There’s a reason that the Dyson Airwrap has its reputation: it’s a miracle hot air styling tool that can give you endless ways to change up your hair. But, like other Dyson beauty products, it’s expensive.
When it comes to premium hair tools, none are more distinctive than those made by Dyson, which are built with high-end materials and hair protection in mind.
Alongside the Dyson Supersonic hairdryer and Dyson Corrale hair straightener is the Dyson Airwrap. This is a hot air multi-styling tool which can be used to dry, curl, straighten, blow-dry and wave your hair in a variety of ways.
The Airwrap is splashed all over TikTok, Instagram and YouTube thanks to its salon-worthy results that can be easily replicated at home, even if you’re not a beauty guru. But is it worth the hefty price tag? Here are my thoughts.
Design & build
Stunning premium build
Heat reduction technology
Heavier than some other multi-styling tools
The Dyson Airwrap has a gorgeous metal finish that both looks and feels high end. I tested out the original fuchsia and nickel option, but you can also buy it in the following colourways at the time of writing: prussian blue and copper, nickel and copper, copper and nickel, topaz orange and vinca blue and rosé.
In the box there are six different attachments. These are the Coanda smoothing dryer, the 30mm barrel, the 40mm barrel, the soft smoothing brush, the firm smoothing brush and the round volumising brush. There is also a filter cleaning brush for regular maintenance.
Hannah Cowton / Foundry
Dyson offers different sets to suit various hair types. If you opt for the long version (recommended for hair below the chest and longer), you get 1.6in curling barrels. The standard version (for any hair shorter than that) comes with 1.2in barrels. There is also a version specifically for people with curls and coils, which comes with different attachments.
If you buy directly from Dyson, you can customise what your Airwrap includes. The site even includes a quiz, so you can choose the best combination of tools to suit your hair type.
Note that this is the new version of the Dyson Airwrap. The older version includes a different dryer attachment, and the barrels cannot be rotated to change the air flow direction.
Without an attachment, the Dyson Airwrap measures 272 x 41 x 48 mm and weighs 611g with the cord included. This is on the heavier side, but I never really suffered arm ache using it. It comes with a 2.62m swivel cord, and no cordless option is available.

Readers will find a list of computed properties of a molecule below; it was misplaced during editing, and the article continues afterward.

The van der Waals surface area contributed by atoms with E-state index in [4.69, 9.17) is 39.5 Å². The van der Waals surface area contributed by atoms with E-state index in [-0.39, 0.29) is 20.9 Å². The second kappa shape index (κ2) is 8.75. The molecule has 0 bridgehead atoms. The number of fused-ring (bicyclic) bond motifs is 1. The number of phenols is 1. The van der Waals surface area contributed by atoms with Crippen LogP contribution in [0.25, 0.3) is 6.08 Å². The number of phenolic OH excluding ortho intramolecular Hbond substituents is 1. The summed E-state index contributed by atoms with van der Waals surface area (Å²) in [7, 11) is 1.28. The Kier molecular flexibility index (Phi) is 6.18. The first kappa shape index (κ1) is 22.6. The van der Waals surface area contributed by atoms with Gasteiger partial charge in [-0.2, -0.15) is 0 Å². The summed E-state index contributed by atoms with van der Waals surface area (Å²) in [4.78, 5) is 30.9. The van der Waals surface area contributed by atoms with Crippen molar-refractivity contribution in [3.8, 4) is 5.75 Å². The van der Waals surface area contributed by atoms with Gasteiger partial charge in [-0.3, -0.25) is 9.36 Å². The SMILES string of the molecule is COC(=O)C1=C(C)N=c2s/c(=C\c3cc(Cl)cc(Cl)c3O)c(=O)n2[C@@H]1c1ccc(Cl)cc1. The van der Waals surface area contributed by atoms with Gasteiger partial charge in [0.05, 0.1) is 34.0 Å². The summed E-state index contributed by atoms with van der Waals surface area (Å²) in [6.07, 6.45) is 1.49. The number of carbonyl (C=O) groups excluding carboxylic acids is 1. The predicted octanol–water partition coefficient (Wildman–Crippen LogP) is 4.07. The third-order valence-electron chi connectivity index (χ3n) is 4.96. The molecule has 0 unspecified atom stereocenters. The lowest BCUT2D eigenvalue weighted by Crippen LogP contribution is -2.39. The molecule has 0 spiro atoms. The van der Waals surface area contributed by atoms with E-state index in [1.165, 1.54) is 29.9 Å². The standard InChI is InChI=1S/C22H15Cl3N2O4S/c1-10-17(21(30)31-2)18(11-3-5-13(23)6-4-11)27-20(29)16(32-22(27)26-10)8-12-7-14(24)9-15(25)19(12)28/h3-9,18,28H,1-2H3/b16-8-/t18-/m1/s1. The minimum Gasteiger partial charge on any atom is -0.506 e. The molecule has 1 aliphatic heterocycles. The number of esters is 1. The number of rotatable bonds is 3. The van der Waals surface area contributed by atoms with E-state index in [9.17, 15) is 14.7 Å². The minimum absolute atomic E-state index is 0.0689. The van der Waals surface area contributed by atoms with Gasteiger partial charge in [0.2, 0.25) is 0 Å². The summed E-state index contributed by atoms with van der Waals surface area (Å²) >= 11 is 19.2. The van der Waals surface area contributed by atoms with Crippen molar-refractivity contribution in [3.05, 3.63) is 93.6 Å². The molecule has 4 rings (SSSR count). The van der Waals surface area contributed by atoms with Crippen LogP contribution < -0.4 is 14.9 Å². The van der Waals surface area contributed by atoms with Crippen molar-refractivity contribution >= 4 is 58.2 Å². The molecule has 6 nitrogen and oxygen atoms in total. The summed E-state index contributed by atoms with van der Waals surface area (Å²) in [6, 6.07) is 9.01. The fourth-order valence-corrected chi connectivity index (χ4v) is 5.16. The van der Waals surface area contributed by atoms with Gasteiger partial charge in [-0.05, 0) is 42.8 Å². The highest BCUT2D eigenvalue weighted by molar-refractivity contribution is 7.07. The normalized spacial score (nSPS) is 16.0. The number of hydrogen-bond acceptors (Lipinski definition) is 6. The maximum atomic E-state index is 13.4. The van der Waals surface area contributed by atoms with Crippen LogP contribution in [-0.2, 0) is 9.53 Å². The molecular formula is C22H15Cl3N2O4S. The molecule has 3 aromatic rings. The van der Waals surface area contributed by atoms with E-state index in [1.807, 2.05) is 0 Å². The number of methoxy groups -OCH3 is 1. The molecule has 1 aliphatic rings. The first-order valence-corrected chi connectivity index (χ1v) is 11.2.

All the tools come in a very swish leather case, making it perfect for storage. If you want to take the entire product away with you in the case, then fair warning: it is a hefty beast. Sadly, Dyson doesn’t include a smaller travel pouch with every Airwrap.
Each attachment unlocks via a little switch on the back and is easy to click into place. The little nub on the top can be rotated to switch the air flow, or in the case of the dryer, transform the styling tool. On the front and centre is the power button, with a cool shot above.
There are two sliders for both the heat and airflow, with low, medium and high options for each. The V9 motor (powered by a 13-blade impeller) produces a much quieter sound than a traditional hairdryer, and doesn’t leave my head smelling like burnt toast.
This is because Dyson keeps the temperature under 150°C and measures it over 40 times per second. This prevents excessive heat damage, especially when compared with some products which warm up to over 200°C.
Hannah Cowton / Foundry
Performance and styling
A whole host of different styles to choose from
Looks like you’ve just been to the hairdressers
Product and prep needed for long-lasting results
The first time I used the Dyson Airwrap, it felt like magic. I tried out a curly blowout, and my locks looped around the barrel with barely any manoeuvring. I simply held the Airwrap at the end of my hair, and it did all the work for me.
This is because of the ‘Coanda effect’, which is when high speed airflow in the cylinder barrels creates a vortex, thereby sucking in nearby hair via the vents and attracting it to the surface of the tool. It also means you aren’t in danger of burning your fingers like you might on traditional heated tools.
Hannah Cowton & Henry Burrell / Foundry
Before using the Airwrap, you’ll need damp and detangled hair – I usually get mine to about 80% dry. If your hair is already dry, make sure you dampen it with a splash of water. If you’re working with freshly washed hair, then you can use the Coanda smoothing dryer to blast it before styling.
I was extremely surprised by how quick and effective this dryer was, considering I have long, thick, type 2a hair. This attachment by itself would leave my hair much smoother than if I let it dry naturally. I don’t have to reach for my old, rusty hair dryer that is long past its sell-by-date – though if you have more curly or coily hair, this might not be the case.
Once you’ve dried it to damp, then you can choose your attachment. As a general rule, the barrels are used for curling and waving (the thinner the barrel, the tighter the curl/wave), the paddle brushes are used for straightening and the round bristle brush is for volume and blow-out styles.
The Coanda smoothing dryer can also be used to tame any flyaways or tame any extra bits of hair if you’re going for a sleek finish. Personally I couldn’t get the hang of this attachment – I prefer to just tame any wayward strands with a comb.